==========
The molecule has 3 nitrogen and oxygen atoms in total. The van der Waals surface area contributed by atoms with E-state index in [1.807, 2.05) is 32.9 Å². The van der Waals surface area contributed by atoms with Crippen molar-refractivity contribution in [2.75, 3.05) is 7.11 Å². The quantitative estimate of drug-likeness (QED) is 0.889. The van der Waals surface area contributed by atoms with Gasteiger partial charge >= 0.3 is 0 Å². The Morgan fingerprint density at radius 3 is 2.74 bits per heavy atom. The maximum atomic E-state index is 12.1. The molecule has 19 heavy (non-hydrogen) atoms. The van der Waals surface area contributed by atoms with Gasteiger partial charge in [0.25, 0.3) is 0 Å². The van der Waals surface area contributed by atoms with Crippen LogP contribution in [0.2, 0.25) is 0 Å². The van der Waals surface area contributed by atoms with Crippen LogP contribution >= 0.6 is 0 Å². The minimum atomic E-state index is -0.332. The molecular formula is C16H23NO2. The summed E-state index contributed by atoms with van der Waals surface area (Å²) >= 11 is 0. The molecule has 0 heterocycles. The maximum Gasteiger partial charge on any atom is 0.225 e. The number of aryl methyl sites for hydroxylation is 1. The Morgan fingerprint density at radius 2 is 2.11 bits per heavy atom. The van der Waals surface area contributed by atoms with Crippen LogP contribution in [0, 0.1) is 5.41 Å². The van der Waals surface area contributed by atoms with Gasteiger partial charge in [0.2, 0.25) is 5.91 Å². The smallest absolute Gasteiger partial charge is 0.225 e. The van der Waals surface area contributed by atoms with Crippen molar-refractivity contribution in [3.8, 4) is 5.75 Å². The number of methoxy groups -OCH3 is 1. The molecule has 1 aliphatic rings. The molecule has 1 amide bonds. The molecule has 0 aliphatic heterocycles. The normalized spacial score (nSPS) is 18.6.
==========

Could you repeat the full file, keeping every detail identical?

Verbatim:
The molecule has 3 nitrogen and oxygen atoms in total. The van der Waals surface area contributed by atoms with E-state index in [1.807, 2.05) is 32.9 Å². The van der Waals surface area contributed by atoms with Crippen molar-refractivity contribution in [2.75, 3.05) is 7.11 Å². The quantitative estimate of drug-likeness (QED) is 0.889. The van der Waals surface area contributed by atoms with Gasteiger partial charge >= 0.3 is 0 Å². The Morgan fingerprint density at radius 3 is 2.74 bits per heavy atom. The maximum atomic E-state index is 12.1. The molecule has 19 heavy (non-hydrogen) atoms. The van der Waals surface area contributed by atoms with Gasteiger partial charge in [0.25, 0.3) is 0 Å². The van der Waals surface area contributed by atoms with Crippen LogP contribution in [0.2, 0.25) is 0 Å². The van der Waals surface area contributed by atoms with Crippen LogP contribution >= 0.6 is 0 Å². The minimum atomic E-state index is -0.332. The molecular formula is C16H23NO2. The summed E-state index contributed by atoms with van der Waals surface area (Å²) >= 11 is 0. The molecule has 0 heterocycles. The maximum Gasteiger partial charge on any atom is 0.225 e. The number of aryl methyl sites for hydroxylation is 1. The Morgan fingerprint density at radius 2 is 2.11 bits per heavy atom. The van der Waals surface area contributed by atoms with Crippen LogP contribution in [0, 0.1) is 5.41 Å². The van der Waals surface area contributed by atoms with Gasteiger partial charge in [0.2, 0.25) is 5.91 Å². The smallest absolute Gasteiger partial charge is 0.225 e. The van der Waals surface area contributed by atoms with Crippen molar-refractivity contribution in [3.8, 4) is 5.75 Å². The number of methoxy groups -OCH3 is 1. The molecule has 1 aliphatic rings. The molecule has 1 amide bonds. The molecule has 0 aliphatic heterocycles. The normalized spacial score (nSPS) is 18.6.